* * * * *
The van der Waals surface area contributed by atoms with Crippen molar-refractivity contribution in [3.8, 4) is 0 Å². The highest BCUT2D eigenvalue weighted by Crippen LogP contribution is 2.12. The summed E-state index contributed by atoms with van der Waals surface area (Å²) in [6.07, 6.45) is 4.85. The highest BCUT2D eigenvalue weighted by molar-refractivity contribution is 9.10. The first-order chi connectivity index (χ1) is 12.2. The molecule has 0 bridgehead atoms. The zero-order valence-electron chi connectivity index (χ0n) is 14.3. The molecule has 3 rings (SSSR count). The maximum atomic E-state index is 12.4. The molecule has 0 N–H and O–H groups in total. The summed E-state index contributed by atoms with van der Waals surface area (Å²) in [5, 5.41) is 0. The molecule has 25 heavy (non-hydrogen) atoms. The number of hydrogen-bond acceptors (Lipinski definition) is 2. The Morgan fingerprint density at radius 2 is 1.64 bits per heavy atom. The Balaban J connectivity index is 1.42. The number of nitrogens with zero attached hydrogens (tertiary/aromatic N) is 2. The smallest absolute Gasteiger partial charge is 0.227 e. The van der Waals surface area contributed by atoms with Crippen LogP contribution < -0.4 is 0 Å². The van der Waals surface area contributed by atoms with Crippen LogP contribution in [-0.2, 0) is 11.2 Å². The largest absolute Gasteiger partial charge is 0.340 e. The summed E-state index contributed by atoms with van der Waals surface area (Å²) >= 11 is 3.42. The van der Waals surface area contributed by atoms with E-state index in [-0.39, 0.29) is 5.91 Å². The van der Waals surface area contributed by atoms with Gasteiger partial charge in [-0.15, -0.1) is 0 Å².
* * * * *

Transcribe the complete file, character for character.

The van der Waals surface area contributed by atoms with Crippen molar-refractivity contribution in [3.8, 4) is 0 Å². The highest BCUT2D eigenvalue weighted by Crippen LogP contribution is 2.12. The summed E-state index contributed by atoms with van der Waals surface area (Å²) in [6.07, 6.45) is 4.85. The highest BCUT2D eigenvalue weighted by molar-refractivity contribution is 9.10. The first-order chi connectivity index (χ1) is 12.2. The molecule has 0 bridgehead atoms. The zero-order valence-electron chi connectivity index (χ0n) is 14.3. The molecule has 3 rings (SSSR count). The maximum atomic E-state index is 12.4. The molecule has 0 N–H and O–H groups in total. The summed E-state index contributed by atoms with van der Waals surface area (Å²) in [5, 5.41) is 0. The molecule has 25 heavy (non-hydrogen) atoms. The number of hydrogen-bond acceptors (Lipinski definition) is 2. The Morgan fingerprint density at radius 2 is 1.64 bits per heavy atom. The Balaban J connectivity index is 1.42. The number of nitrogens with zero attached hydrogens (tertiary/aromatic N) is 2. The smallest absolute Gasteiger partial charge is 0.227 e. The van der Waals surface area contributed by atoms with Crippen LogP contribution < -0.4 is 0 Å². The van der Waals surface area contributed by atoms with Crippen LogP contribution in [-0.2, 0) is 11.2 Å². The largest absolute Gasteiger partial charge is 0.340 e. The summed E-state index contributed by atoms with van der Waals surface area (Å²) >= 11 is 3.42. The van der Waals surface area contributed by atoms with E-state index in [-0.39, 0.29) is 5.91 Å². The van der Waals surface area contributed by atoms with Gasteiger partial charge in [-0.15, -0.1) is 0 Å².